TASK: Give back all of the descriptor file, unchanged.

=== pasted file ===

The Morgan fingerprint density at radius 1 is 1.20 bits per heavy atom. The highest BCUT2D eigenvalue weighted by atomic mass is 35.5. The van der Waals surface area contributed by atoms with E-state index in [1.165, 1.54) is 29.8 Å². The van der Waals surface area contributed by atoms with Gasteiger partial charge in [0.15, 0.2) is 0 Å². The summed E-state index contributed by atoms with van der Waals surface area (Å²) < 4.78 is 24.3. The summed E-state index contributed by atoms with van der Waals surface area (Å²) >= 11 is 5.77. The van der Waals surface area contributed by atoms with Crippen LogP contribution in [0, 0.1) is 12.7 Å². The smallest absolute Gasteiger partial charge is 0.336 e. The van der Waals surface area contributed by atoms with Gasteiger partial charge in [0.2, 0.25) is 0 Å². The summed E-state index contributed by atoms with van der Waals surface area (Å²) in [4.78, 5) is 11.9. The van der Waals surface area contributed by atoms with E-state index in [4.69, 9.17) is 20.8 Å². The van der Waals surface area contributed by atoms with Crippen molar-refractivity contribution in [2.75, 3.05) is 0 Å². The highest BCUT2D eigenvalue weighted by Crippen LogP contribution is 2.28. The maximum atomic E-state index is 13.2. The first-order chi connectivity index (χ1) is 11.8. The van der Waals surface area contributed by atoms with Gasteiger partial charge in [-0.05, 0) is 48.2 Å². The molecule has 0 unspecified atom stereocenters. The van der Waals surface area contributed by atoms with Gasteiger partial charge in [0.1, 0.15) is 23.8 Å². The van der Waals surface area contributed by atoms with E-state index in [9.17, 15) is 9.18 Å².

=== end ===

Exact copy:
The Morgan fingerprint density at radius 1 is 1.20 bits per heavy atom. The highest BCUT2D eigenvalue weighted by atomic mass is 35.5. The van der Waals surface area contributed by atoms with E-state index in [1.165, 1.54) is 29.8 Å². The van der Waals surface area contributed by atoms with Gasteiger partial charge in [0.15, 0.2) is 0 Å². The summed E-state index contributed by atoms with van der Waals surface area (Å²) < 4.78 is 24.3. The summed E-state index contributed by atoms with van der Waals surface area (Å²) >= 11 is 5.77. The van der Waals surface area contributed by atoms with Crippen LogP contribution in [0, 0.1) is 12.7 Å². The smallest absolute Gasteiger partial charge is 0.336 e. The van der Waals surface area contributed by atoms with Gasteiger partial charge in [0.2, 0.25) is 0 Å². The summed E-state index contributed by atoms with van der Waals surface area (Å²) in [4.78, 5) is 11.9. The van der Waals surface area contributed by atoms with E-state index in [4.69, 9.17) is 20.8 Å². The van der Waals surface area contributed by atoms with Crippen molar-refractivity contribution in [2.75, 3.05) is 0 Å². The highest BCUT2D eigenvalue weighted by Crippen LogP contribution is 2.28. The maximum atomic E-state index is 13.2. The first-order chi connectivity index (χ1) is 11.8. The van der Waals surface area contributed by atoms with Gasteiger partial charge in [-0.05, 0) is 48.2 Å². The molecule has 0 unspecified atom stereocenters. The van der Waals surface area contributed by atoms with Gasteiger partial charge in [0.1, 0.15) is 23.8 Å². The van der Waals surface area contributed by atoms with E-state index in [9.17, 15) is 9.18 Å².